Waterpipe smoking among women tied to GERD
There appears to be an association between waterpipe tobacco smoking and gastro-oesophageal reflux disease (GERD), which is a known risk factor for oesophageal adenocarcinoma, a study has shown.
Researchers analysed baseline lifestyle data (eg, duration and frequency of tobacco use) of 9,264 individuals aged between 40 and 75 years who participated in the Pars Cohort Study conducted in southern Iran.
Of the patients, 25.4 percent had severe GERD that interfered with routine activities, 25.1 percent had frequent GERD (at least once a week) and 11.2 percent had both severe and frequent GERD, all of which were more common among women (p<0.001).
Multivariable logistic regression analysis found that among individuals not taking medication for their reflux symptoms, waterpipe smoking was associated with severe GERD (odds ratio [OR], 1.18; 95 percent CI, 1.04 to 1.35), frequent GERD (OR, 1.16; 1.02 to 1.32) and severe and frequent GERD (OR, 1.30; 1.08 to 1.56). The magnitude of the reported associations increased with duration of waterpipe use, intensity and cumulative waterpipe-years. The OR for severe and frequent GERD was 1.44 (1.12 to 1.86) in those who had smoked more than 48 waterpipe-years.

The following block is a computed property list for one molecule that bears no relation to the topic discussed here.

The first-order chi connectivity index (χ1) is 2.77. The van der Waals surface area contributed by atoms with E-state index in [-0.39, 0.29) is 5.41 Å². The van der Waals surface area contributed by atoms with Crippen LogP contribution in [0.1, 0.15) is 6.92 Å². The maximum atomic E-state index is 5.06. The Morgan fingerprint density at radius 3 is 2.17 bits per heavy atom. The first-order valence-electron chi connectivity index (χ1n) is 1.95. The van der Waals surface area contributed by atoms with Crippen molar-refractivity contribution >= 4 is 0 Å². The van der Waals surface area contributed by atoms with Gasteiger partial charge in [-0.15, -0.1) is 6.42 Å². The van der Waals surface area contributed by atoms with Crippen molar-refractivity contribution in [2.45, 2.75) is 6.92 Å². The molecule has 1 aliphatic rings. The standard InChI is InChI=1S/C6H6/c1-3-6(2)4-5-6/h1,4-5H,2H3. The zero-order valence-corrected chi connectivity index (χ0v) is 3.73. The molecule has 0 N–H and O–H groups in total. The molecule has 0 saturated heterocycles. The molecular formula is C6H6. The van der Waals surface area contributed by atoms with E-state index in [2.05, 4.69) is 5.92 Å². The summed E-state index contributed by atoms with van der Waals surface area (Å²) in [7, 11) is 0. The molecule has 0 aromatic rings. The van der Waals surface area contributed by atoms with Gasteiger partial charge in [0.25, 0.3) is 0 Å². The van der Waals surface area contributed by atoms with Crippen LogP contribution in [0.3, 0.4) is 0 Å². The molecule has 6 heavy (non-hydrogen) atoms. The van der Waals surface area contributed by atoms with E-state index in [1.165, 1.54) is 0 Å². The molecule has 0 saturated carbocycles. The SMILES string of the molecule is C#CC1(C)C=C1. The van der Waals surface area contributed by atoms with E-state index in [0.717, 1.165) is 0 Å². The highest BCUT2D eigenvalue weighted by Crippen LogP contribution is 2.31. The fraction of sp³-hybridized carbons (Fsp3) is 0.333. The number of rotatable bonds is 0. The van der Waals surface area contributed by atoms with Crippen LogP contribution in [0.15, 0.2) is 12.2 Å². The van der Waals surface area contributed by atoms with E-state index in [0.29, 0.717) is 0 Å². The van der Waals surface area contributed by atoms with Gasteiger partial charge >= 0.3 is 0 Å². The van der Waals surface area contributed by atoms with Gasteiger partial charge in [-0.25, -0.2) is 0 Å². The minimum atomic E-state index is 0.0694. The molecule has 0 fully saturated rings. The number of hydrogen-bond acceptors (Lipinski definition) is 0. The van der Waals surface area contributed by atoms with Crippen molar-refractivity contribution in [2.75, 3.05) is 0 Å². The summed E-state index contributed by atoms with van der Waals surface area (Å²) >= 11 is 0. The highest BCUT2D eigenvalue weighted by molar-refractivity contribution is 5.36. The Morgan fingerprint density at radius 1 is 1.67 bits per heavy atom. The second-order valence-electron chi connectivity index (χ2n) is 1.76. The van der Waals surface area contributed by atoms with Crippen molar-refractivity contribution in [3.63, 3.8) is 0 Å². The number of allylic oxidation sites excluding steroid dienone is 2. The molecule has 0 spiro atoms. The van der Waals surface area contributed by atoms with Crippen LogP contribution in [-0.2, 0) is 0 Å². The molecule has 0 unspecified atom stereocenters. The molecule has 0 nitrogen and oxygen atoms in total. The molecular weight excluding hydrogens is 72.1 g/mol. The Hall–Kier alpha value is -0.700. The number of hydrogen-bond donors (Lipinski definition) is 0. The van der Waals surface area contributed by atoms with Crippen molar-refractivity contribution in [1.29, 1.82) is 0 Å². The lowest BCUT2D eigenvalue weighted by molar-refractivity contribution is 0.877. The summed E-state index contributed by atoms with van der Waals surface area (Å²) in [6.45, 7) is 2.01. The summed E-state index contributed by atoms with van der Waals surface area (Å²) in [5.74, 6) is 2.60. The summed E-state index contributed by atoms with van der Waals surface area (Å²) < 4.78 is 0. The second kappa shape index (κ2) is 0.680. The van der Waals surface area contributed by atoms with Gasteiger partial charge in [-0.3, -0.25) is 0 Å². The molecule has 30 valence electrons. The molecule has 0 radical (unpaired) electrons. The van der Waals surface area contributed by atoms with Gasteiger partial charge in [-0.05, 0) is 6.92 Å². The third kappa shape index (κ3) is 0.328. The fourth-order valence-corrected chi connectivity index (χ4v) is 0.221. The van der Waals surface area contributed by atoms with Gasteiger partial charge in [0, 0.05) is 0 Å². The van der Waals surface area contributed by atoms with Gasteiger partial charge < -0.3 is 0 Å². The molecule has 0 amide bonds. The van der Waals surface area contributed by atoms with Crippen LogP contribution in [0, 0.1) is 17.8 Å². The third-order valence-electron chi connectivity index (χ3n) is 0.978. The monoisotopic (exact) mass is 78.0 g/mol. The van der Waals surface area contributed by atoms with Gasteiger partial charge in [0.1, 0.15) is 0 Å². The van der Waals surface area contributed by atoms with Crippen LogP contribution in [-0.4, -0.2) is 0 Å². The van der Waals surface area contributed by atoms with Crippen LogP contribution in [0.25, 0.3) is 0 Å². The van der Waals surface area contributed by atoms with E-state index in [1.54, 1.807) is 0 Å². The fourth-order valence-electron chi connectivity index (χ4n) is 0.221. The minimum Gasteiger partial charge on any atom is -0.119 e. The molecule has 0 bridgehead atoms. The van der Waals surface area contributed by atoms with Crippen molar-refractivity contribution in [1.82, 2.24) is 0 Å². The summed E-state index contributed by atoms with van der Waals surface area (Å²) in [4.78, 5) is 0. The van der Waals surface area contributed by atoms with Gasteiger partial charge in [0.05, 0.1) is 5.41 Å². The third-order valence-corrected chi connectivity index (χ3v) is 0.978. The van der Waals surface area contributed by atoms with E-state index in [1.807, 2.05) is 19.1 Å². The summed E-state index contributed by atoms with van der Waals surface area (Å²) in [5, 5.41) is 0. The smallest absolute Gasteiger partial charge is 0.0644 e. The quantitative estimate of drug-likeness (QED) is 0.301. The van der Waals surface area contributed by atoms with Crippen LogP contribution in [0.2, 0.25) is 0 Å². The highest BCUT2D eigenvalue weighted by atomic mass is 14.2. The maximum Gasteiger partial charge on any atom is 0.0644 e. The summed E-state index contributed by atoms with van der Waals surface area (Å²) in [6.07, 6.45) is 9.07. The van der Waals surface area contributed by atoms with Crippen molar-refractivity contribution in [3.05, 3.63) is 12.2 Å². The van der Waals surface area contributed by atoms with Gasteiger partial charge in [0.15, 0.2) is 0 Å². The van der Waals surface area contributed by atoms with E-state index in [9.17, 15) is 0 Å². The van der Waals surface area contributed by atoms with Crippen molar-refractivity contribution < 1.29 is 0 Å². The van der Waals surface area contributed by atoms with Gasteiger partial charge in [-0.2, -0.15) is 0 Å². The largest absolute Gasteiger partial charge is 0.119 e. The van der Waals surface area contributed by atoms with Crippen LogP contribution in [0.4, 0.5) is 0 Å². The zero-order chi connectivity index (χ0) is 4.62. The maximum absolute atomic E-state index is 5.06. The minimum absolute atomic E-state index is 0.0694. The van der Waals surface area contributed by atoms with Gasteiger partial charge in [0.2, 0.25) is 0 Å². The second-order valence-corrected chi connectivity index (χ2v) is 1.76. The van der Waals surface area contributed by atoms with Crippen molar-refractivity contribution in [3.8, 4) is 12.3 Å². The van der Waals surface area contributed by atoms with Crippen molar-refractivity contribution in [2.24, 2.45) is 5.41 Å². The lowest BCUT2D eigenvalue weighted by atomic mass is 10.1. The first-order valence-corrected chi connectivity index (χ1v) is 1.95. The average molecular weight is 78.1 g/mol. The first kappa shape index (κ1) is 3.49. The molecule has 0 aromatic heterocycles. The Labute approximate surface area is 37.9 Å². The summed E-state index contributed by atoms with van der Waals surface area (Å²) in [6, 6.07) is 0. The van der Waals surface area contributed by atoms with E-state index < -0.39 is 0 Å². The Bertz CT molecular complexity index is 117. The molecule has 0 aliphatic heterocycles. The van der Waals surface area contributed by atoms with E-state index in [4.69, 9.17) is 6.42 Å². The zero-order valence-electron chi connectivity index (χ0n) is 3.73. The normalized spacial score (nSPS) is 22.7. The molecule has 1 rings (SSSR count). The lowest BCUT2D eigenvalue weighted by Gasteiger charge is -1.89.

An effect modification by sex was observed, and all the associations were only seen among women.
In the cohort, waterpipe smoking was reported in 45.6 percent of women and 28.3 percent of men. GERD was defined based on questions evaluating heartburn and regurgitation in the past 12 months, frequency and severity.
Researchers pointed out that the association between smoking and GERD symptoms may involve several mechanisms. First is that smoking can reduce the pressure of the lower oesophageal sphincter, thus allowing the gastric contents into the oesophagus. The other entails the effects of tobacco on diminishing the salivary bicarbonate secretion, which plays an important role in gastric acid neutralization.
Given the growing prevalence of waterpipe smoking in many populations, the present data can inform public health and policy making, researchers said.